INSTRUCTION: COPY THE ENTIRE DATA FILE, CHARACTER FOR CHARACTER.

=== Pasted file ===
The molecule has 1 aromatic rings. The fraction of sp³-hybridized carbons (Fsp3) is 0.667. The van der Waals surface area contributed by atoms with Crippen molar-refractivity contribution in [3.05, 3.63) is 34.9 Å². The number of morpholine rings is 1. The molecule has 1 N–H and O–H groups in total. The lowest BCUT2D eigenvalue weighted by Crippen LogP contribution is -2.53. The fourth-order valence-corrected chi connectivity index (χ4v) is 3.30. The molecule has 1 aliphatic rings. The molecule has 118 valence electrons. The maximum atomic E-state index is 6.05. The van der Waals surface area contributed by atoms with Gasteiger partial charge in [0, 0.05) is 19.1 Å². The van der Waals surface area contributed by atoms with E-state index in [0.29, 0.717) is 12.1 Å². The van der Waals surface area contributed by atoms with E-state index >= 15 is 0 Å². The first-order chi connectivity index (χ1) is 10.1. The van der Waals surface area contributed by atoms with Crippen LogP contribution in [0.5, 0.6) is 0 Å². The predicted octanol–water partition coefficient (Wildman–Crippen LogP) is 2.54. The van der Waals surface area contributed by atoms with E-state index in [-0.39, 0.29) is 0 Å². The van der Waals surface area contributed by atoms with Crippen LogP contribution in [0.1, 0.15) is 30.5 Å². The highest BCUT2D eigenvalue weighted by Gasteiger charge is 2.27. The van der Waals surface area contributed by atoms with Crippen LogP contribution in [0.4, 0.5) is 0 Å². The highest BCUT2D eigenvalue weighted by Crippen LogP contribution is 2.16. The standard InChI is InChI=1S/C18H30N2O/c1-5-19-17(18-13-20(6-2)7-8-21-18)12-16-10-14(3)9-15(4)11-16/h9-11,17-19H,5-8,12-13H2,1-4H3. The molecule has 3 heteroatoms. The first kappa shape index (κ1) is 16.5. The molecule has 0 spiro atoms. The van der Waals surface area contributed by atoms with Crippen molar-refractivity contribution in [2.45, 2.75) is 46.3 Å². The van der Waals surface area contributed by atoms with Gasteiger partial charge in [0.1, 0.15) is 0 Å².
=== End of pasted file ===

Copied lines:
The molecule has 1 aromatic rings. The fraction of sp³-hybridized carbons (Fsp3) is 0.667. The van der Waals surface area contributed by atoms with Crippen molar-refractivity contribution in [3.05, 3.63) is 34.9 Å². The number of morpholine rings is 1. The molecule has 1 N–H and O–H groups in total. The lowest BCUT2D eigenvalue weighted by Crippen LogP contribution is -2.53. The fourth-order valence-corrected chi connectivity index (χ4v) is 3.30. The molecule has 1 aliphatic rings. The molecule has 118 valence electrons. The maximum atomic E-state index is 6.05. The van der Waals surface area contributed by atoms with Gasteiger partial charge in [0, 0.05) is 19.1 Å². The van der Waals surface area contributed by atoms with E-state index in [0.29, 0.717) is 12.1 Å². The van der Waals surface area contributed by atoms with E-state index >= 15 is 0 Å². The first-order chi connectivity index (χ1) is 10.1. The van der Waals surface area contributed by atoms with Crippen LogP contribution in [0.5, 0.6) is 0 Å². The predicted octanol–water partition coefficient (Wildman–Crippen LogP) is 2.54. The van der Waals surface area contributed by atoms with E-state index in [-0.39, 0.29) is 0 Å². The van der Waals surface area contributed by atoms with Crippen LogP contribution in [0.1, 0.15) is 30.5 Å². The highest BCUT2D eigenvalue weighted by Gasteiger charge is 2.27. The van der Waals surface area contributed by atoms with Crippen LogP contribution in [0.4, 0.5) is 0 Å². The highest BCUT2D eigenvalue weighted by Crippen LogP contribution is 2.16. The standard InChI is InChI=1S/C18H30N2O/c1-5-19-17(18-13-20(6-2)7-8-21-18)12-16-10-14(3)9-15(4)11-16/h9-11,17-19H,5-8,12-13H2,1-4H3. The molecule has 3 heteroatoms. The first kappa shape index (κ1) is 16.5. The molecule has 0 spiro atoms. The van der Waals surface area contributed by atoms with Crippen molar-refractivity contribution in [2.45, 2.75) is 46.3 Å². The van der Waals surface area contributed by atoms with Gasteiger partial charge in [0.1, 0.15) is 0 Å².